Making stuff as a founder of Avocado. Former music-maker. Tuna melt advocate. Started Google Reader. (But smarter people made it great.)

Time Magazine, America's Online Newspaper of Record?

I really like looking at archived magazines. Snooping in on the past's reaction to the past is enjoyably voyeuristic for me. I once had a collection of music reviews that were decades to centuries old from Europe and America that I would occasionally read when I had time or needed a break.

Until I used it, I didn't quite know that I'd been waiting for Google News Archive Search or something like it. I don't have a Lexis/Nexis account or anything similar and so searching online over a bunch of old sources turns out to fit that diversion nicely. But, as is commonly noted, many newspapers are charging for the archives, ensuring that I'm likely to never see them.

Many news sources are charging ... except for Time Magazine. And, after a few nights of archive spelunking, Time quickly became a more authoritative source for my search results than any other. At least for those events that were within the scope of my query and that were paid attention by mainstream US media at the time. Turns out I'm fine with the shift in my personal news canon. New York Times ... Boston Globe ... Washington Post ... Los Angeles Times ... Time Magazine ... I think I could be happy with any number of periodicals feeling like the single go-to archive source as Time has recently become. I'm sure there's been interesting stuff in all of them, but I won't get any farther than speculating about their value since I can't see all of their stuff.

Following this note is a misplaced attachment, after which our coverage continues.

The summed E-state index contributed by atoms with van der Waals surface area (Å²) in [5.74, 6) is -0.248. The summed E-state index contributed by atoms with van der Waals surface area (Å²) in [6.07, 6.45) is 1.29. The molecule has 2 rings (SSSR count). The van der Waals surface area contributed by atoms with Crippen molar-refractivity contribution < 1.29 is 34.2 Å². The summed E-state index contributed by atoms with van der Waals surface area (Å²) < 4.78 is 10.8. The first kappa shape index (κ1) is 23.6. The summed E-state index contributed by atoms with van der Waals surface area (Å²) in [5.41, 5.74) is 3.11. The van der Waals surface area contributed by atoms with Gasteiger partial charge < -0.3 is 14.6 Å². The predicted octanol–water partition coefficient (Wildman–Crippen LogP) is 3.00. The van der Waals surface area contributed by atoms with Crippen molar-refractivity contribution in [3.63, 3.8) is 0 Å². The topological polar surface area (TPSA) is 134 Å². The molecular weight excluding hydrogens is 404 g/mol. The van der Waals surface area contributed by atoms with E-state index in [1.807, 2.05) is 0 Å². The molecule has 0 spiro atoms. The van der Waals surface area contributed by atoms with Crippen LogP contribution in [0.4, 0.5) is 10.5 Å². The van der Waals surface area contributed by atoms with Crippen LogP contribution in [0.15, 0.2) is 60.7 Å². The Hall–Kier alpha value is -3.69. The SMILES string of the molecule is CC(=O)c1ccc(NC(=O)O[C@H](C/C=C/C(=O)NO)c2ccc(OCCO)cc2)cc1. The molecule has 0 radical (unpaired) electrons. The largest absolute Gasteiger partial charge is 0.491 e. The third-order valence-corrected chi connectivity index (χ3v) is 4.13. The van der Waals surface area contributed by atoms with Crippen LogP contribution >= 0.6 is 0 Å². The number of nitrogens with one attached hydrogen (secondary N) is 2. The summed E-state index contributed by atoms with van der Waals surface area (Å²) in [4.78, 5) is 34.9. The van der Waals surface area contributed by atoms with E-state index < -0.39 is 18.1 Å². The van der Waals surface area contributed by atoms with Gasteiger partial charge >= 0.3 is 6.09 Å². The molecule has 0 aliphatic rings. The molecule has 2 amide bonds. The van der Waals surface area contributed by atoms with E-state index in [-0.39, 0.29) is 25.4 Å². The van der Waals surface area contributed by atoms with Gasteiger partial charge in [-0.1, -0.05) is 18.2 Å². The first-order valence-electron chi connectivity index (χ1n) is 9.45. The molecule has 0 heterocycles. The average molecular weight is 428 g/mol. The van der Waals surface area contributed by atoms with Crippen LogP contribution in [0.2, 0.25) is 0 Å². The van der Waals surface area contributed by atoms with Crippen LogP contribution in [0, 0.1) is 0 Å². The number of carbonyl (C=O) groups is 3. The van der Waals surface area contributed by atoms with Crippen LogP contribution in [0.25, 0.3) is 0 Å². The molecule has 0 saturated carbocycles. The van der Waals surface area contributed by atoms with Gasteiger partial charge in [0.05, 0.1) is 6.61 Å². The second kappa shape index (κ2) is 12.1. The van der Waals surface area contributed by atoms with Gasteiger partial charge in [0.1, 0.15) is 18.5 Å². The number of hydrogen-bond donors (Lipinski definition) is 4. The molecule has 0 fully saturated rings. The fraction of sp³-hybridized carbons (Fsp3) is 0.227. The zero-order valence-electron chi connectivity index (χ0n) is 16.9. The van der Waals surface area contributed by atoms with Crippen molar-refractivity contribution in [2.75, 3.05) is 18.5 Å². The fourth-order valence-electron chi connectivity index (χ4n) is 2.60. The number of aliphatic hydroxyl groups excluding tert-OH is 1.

So, Time Magazine is great. I think of Time in a different light, with more respect, I think, now that I'm able to get a better sense of the breadth and quality of their articles. As in the following example, where I now have a better indication of the public perception of the impact of the Mariel boatlift in 1980 on the crime rate in Miami (1, 2, 3, 4, 5) which has led me to wonder about the assertion made in the title sequence of Brian DePalma's Scarface that 25,000 of the 125,000 Mariel refugees had criminal records since that coincidentally appears to also be the estimated number of Haitian refugees.

Also, their cover search will disgorge a wealth of high-grade psychedelic imagery if asked. The cover art in the late 60s and early 70s was less photo-reliant with disturbing, bold illustrations. I really like it.

They're better geeks than I am. I would not have resisted the temptation to call their search service "Time Travel."
posted at September 13, 2006, 11:29 AM


  • At 1:10 AM, Anonymous Anonymous said…

    Is it possible to have an online equivelent to the newspaper of record? With the explosion of wikis and blogs and such a huge surge in multi-source information gathering, can one website really have the whole story anymore?


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